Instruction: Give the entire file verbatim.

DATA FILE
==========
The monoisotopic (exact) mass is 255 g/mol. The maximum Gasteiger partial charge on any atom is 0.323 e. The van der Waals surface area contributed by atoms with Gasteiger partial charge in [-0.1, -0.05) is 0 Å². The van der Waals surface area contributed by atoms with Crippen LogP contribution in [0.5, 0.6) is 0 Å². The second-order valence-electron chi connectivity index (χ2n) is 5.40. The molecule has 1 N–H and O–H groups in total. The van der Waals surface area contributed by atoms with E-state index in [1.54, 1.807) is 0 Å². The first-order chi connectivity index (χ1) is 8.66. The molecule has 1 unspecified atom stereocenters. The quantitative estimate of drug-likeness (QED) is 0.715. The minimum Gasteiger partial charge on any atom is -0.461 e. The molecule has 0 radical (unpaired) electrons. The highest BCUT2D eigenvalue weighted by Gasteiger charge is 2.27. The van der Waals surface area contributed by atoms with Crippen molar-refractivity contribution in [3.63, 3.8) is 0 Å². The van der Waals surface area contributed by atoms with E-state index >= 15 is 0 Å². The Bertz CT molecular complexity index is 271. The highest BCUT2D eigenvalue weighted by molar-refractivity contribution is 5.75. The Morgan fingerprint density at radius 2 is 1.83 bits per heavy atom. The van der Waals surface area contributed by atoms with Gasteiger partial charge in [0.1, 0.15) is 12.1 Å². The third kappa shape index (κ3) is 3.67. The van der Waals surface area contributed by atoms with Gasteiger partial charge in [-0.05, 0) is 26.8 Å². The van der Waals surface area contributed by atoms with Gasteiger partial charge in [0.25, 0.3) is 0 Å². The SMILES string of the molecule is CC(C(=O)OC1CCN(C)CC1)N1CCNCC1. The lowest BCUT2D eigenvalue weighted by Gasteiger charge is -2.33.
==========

The monoisotopic (exact) mass is 255 g/mol. The maximum Gasteiger partial charge on any atom is 0.323 e. The van der Waals surface area contributed by atoms with Gasteiger partial charge in [-0.1, -0.05) is 0 Å². The van der Waals surface area contributed by atoms with Crippen LogP contribution in [0.5, 0.6) is 0 Å². The second-order valence-electron chi connectivity index (χ2n) is 5.40. The molecule has 1 N–H and O–H groups in total. The van der Waals surface area contributed by atoms with E-state index in [1.54, 1.807) is 0 Å². The first-order chi connectivity index (χ1) is 8.66. The molecule has 1 unspecified atom stereocenters. The quantitative estimate of drug-likeness (QED) is 0.715. The minimum Gasteiger partial charge on any atom is -0.461 e. The molecule has 0 radical (unpaired) electrons. The highest BCUT2D eigenvalue weighted by Gasteiger charge is 2.27. The van der Waals surface area contributed by atoms with Crippen molar-refractivity contribution in [3.63, 3.8) is 0 Å². The van der Waals surface area contributed by atoms with E-state index >= 15 is 0 Å². The Bertz CT molecular complexity index is 271. The highest BCUT2D eigenvalue weighted by molar-refractivity contribution is 5.75. The Morgan fingerprint density at radius 2 is 1.83 bits per heavy atom. The van der Waals surface area contributed by atoms with Gasteiger partial charge in [0.1, 0.15) is 12.1 Å². The third kappa shape index (κ3) is 3.67. The van der Waals surface area contributed by atoms with Gasteiger partial charge in [-0.05, 0) is 26.8 Å². The van der Waals surface area contributed by atoms with Gasteiger partial charge in [0.25, 0.3) is 0 Å². The SMILES string of the molecule is CC(C(=O)OC1CCN(C)CC1)N1CCNCC1. The lowest BCUT2D eigenvalue weighted by Gasteiger charge is -2.33.